At six in the morning of Daddy’s funeral, I woke up suddenly again, shivering. My teeth chattered from the cold that wrapped itself around my chest and back. I knew it was Daddy hugging me goodbye.

Over the next year, I would dream of him intermittently but often, and in each one, he grew more robust and less frail. I dreamt of him frequently as the father I had in childhood but of late, I see him looking more like he did in his early sixties. The last dream I had of him was a few months ago. In it, I saw him through my bedroom window looking up at me from the garage. He looked healthy, happy, and serene. I saw him mouth the words “I love you” over and over again. I woke up with cheeks wet from tears. I think he’s telling me- us– that he is alright where he is.

It has been two years since that rainy night in July. Seven hundred thirty days without Daddy. I don’t feel the pain and loneliness too much these days, but God, I really miss him still.

There’s No Easy Way to Say Goodbye

11 Jul

We were going to do some grocery shopping Saturday afternoon, not a lot, just the usual eggs, bread, and milk for the coming week. Because it had been a long, tiring ten days since we got home from our vacation, A♥ said “Maybe we can take in a quick movie too? We won’t be long.” I didn’t even think about it. I said yes right away.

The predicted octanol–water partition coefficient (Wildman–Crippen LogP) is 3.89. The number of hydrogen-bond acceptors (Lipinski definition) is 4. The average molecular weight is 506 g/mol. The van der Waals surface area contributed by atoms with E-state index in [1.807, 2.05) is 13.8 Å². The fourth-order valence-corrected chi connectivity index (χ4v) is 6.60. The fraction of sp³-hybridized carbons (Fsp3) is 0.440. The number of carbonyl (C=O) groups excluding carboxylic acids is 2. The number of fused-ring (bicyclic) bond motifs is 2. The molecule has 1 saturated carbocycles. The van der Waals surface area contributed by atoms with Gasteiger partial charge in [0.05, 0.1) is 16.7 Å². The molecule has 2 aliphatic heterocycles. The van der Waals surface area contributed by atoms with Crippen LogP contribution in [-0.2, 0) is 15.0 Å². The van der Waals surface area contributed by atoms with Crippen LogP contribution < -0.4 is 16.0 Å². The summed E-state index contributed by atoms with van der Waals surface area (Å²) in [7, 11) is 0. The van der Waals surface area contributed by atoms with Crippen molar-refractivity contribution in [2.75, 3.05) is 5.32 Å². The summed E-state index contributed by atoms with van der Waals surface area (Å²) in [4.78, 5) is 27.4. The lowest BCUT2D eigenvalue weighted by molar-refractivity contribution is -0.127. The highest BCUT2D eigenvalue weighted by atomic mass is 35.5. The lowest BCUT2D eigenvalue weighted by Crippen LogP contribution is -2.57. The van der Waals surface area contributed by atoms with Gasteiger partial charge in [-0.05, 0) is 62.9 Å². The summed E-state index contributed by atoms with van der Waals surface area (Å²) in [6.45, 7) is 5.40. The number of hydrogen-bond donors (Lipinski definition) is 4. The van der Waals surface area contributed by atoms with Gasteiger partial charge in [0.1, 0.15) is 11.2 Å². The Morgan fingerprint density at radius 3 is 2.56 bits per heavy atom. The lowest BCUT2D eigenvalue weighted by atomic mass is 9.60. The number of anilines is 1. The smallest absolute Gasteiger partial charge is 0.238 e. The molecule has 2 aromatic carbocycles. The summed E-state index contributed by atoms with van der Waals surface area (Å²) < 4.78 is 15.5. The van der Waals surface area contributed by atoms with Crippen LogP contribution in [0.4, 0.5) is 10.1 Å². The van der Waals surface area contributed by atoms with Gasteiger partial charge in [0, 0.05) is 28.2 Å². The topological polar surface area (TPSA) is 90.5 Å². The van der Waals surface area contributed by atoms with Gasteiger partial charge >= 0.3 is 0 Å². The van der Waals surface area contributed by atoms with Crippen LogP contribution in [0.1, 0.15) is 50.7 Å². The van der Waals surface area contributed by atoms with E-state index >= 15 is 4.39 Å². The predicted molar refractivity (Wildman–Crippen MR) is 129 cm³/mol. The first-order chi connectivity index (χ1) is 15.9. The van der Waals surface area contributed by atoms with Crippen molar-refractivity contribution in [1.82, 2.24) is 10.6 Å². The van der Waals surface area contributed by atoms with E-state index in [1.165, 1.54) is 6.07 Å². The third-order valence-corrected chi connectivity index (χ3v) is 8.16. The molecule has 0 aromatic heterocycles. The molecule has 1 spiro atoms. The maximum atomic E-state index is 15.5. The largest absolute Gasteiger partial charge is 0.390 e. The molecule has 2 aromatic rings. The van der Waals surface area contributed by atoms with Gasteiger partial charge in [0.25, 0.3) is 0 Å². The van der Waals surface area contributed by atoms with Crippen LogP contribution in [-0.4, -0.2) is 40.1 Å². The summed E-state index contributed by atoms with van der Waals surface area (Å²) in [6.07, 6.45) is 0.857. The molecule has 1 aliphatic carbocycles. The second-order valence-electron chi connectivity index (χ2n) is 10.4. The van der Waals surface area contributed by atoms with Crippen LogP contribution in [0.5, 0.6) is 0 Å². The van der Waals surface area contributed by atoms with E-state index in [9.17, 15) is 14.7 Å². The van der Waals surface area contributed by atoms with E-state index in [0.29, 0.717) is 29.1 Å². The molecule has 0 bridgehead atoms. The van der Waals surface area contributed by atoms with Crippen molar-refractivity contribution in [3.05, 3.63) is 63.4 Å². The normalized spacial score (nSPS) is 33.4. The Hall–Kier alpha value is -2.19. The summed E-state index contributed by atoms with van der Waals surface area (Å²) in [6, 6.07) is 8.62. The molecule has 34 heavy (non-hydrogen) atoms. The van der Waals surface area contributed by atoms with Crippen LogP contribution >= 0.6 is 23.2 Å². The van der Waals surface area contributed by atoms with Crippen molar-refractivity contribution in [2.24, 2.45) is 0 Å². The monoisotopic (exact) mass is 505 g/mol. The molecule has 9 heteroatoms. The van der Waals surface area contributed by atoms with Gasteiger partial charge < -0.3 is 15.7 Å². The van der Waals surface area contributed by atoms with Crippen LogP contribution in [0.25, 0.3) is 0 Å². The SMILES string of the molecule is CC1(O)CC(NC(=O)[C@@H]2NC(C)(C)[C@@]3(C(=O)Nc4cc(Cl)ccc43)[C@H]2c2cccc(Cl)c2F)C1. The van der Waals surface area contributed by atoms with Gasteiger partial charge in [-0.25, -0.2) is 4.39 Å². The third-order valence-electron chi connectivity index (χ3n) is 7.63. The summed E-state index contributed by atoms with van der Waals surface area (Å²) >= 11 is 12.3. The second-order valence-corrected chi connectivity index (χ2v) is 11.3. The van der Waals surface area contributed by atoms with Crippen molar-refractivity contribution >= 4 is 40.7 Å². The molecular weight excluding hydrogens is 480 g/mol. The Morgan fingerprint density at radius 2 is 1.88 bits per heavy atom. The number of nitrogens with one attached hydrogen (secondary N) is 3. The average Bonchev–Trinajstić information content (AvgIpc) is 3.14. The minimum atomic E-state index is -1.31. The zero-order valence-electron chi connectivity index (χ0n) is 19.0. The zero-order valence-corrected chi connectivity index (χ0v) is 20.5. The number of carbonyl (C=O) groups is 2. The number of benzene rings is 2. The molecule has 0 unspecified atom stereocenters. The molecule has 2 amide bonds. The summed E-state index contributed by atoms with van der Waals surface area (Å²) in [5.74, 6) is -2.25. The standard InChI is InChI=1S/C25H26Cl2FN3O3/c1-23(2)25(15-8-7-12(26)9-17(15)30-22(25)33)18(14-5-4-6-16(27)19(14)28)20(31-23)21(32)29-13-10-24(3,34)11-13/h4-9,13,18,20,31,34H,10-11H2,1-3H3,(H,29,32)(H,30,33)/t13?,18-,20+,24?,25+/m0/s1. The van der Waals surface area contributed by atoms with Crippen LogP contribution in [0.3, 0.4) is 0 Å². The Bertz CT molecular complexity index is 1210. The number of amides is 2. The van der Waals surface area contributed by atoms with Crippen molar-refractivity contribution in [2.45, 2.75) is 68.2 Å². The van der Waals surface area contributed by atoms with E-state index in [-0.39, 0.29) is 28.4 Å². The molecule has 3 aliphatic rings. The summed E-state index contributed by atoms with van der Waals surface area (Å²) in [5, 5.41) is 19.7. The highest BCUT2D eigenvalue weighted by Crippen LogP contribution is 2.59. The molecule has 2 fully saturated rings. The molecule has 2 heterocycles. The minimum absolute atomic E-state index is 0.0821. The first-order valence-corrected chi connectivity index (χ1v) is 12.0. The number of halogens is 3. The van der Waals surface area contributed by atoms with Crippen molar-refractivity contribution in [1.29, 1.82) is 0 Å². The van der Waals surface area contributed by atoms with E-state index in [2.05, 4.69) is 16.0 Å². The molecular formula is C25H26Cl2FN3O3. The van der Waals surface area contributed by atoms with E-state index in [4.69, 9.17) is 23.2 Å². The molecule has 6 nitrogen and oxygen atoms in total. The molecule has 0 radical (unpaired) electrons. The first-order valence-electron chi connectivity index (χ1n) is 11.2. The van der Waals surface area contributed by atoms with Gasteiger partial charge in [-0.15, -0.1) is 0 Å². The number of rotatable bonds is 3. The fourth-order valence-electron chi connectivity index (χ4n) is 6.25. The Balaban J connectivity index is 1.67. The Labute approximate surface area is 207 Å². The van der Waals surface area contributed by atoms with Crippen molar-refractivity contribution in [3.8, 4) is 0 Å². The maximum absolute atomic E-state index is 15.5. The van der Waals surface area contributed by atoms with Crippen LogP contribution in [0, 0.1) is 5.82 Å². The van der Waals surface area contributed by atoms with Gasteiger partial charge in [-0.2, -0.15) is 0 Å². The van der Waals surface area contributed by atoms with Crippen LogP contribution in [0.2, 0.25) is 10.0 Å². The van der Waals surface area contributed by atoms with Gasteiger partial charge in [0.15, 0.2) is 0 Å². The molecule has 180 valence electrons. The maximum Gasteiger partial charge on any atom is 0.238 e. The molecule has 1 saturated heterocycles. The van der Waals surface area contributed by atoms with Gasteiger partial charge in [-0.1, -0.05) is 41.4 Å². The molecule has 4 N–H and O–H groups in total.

Alex was home to keep an eye on his brother and we had temporary care lined up to help Alphonse. I couldn’t resist the lure of a movie to distract us from the daily grind. And it was a real date, even if there were groceries involved.

I hurriedly changed into a new outfit I had been saving for the next date- a pair of tattered jean capris and a loose white cotton blouse I had purchased in Fuji on sale. I took out my hair rollers and gave my hair a quick run through with my fingers. I dabbed some sunblock, laid over a primer, and worked through my makeup as fast as I could. When A♥ saw that I was ready, he grabbed his keys, flashed me an OK! sign, and gave final instructions to Alex for his brother’s care. And then we were off. Almost.